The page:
An understanding relationship can have a positive effect on people suffering from social anxiety by encouraging them to come out of their shells. A possessive relationship, however, can worsen social anxiety if a significant other makes their partner feel guilty or deficient when they interact with people outside the relationship. Left unchecked, this kind of anxiety can lead to neglecting responsibilities or other relationships, as well as all the destructive, mind-altering effects of prolonged solitude.

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Fueling Depression

If worry about the future is what fuels anxiety, a sense of hopelessness is the main contributor to symptoms of depression, including sluggishness, disengagement, and lack of motivation. According to Floyd, relationships that challenge our sense of value and self-worth — like a partner or family member who habitually minimizes our contributions — are most likely to fuel depression.

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Causing Social Withdrawal

According to Floyd, a common symptom of depression is social withdrawal, which differs from social anxiety in that it's motivated more by apathy toward social situations than fear. And if the only relationship we do maintain is with a partner who emotionally or physically abuses us, our depression and hopelessness may kill any motivation to seek out more positive influences in a vicious, isolating cycle.

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Developing Co-Dependence

Co-dependence refers to partners who habitually validate one another's behaviors or beliefs to a harmful extent. Floyd say this dynamic can apply not only to excessive drug and alcohol use, but also to psychopathologies or ways of thinking that both partners share. "So [if] you have two depressed spouses or two anxious spouses, it can be easy for them to enable each other to the point that they become almost comfortable in their symptoms," he explains.

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Instigating an Eating Disorder

If someone is self-conscious about their body image already, a relationship that makes them feel worthless may contribute to the development of an eating disorder, as can the feelings of isolation associated with abusive or uncommunicative relationships. On the other hand, compulsive eating, like drug use, can become a passive-aggressive coping mechanism for otherwise unaddressed stress in our work and home lives.

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Causing Sleep Disturbances

There's a strong, research-established link between our sense of physical and emotional distress and our ability to rest well. A consistently stressful relationship can often end up cutting into our sleep by making it difficult to stay or fall asleep in the first place. The effects of missing sleep are many and hard to make up for, including impaired memory, trouble concentrating, moodiness, clumsiness, weight gain, and weakened immune response.

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Creating a Distorted Sense of Reality

Consistent gaslighting, denial, or other forms of dishonesty in a close relationship are bound to affect one's sense of reality. "We tend to see reality, [to a large degree], as the people we care about see it because that's where we get validation of our perceptions," explains Floyd. "When that perception is distorted by poor mental health and/or relationship processes that maintain that, then not only is that flawed perception sustained, it's ingrained. It becomes more difficult to question or challenge even when we should." Hence why victims of an abusive relationship can be so hesitant, if not outright hostile, when people outside the relationship contradict their distorted beliefs when trying to help.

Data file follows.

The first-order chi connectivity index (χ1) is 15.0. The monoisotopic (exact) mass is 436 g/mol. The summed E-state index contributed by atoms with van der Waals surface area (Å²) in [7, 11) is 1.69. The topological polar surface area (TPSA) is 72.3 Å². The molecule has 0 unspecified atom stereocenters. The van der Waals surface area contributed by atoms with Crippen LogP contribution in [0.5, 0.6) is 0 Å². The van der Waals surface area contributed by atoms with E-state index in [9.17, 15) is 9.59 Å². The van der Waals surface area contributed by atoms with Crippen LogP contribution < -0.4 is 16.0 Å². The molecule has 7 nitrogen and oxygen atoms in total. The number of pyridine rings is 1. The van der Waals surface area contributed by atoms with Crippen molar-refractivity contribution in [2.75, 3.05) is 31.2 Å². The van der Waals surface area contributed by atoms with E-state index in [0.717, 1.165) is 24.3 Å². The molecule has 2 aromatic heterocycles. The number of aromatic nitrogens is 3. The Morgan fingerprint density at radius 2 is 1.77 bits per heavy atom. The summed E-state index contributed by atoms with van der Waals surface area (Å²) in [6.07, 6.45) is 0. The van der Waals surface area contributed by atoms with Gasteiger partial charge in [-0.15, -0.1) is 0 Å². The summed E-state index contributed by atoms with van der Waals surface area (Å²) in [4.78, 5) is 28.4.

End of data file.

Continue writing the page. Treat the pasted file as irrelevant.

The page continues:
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Triggering Post-Traumatic Stress Disorder

In especially significant cases of emotional and/or physical abuse, a relationship can even cause symptoms of post-traumatic stress disorder as one tries to overcome the fears, insecurities, and sense of false reality their partner may have instilled in them. These symptoms include flashbacks, nightmares, uncontrollable thoughts, and severe anxiety incongruous to the situation at hand.

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Broken Heart Syndrome

When an important relationship comes to an end, it can sometimes cause such emotional devastation that it manifests in a psychosomatic physical condition called broken heart syndrome. Symptoms mimic a heart attack with shortness of breath and chest pains, but are triggered by a flood of adrenaline and other stress-response hormones rather than cardiac arrest. The condition is rare, but most common in postmenopausal women and people already suffering from anxious or depressive symptoms.

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Intensifying Existing Issues

Any kind of "toxic" relationship can become a major stressor worsening whatever mental health issues we're already struggling with, whether it's depression, anxiety, social phobia, addiction, or something else entirely. While it's important to have loved ones to look to for support, research shows staying in a bad romantic relationship tends to be worse for our mental state than having no relationship at all.

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A Note on Relationships

Just because some relationships end in heartache, anxiety, and other distressing issues, it doesn't mean they're not worth pursuing in general. Floyd is careful to note that positive relationships can do a great deal to make us feel less isolated and protect us from some of the same mental health concerns. "Having good relationships is one of the most significant keys to mental health," he says. "The connection between our relational life and our mental health is enormously strong in both directions."

With that in mind, if any of these problems or resulting symptoms sound familiar, dedicate some time and energy to addressing those issues in the relationships you want to maintain, and respectfully distancing yourself from those you deem unworthy of the emotional labor required to fix them.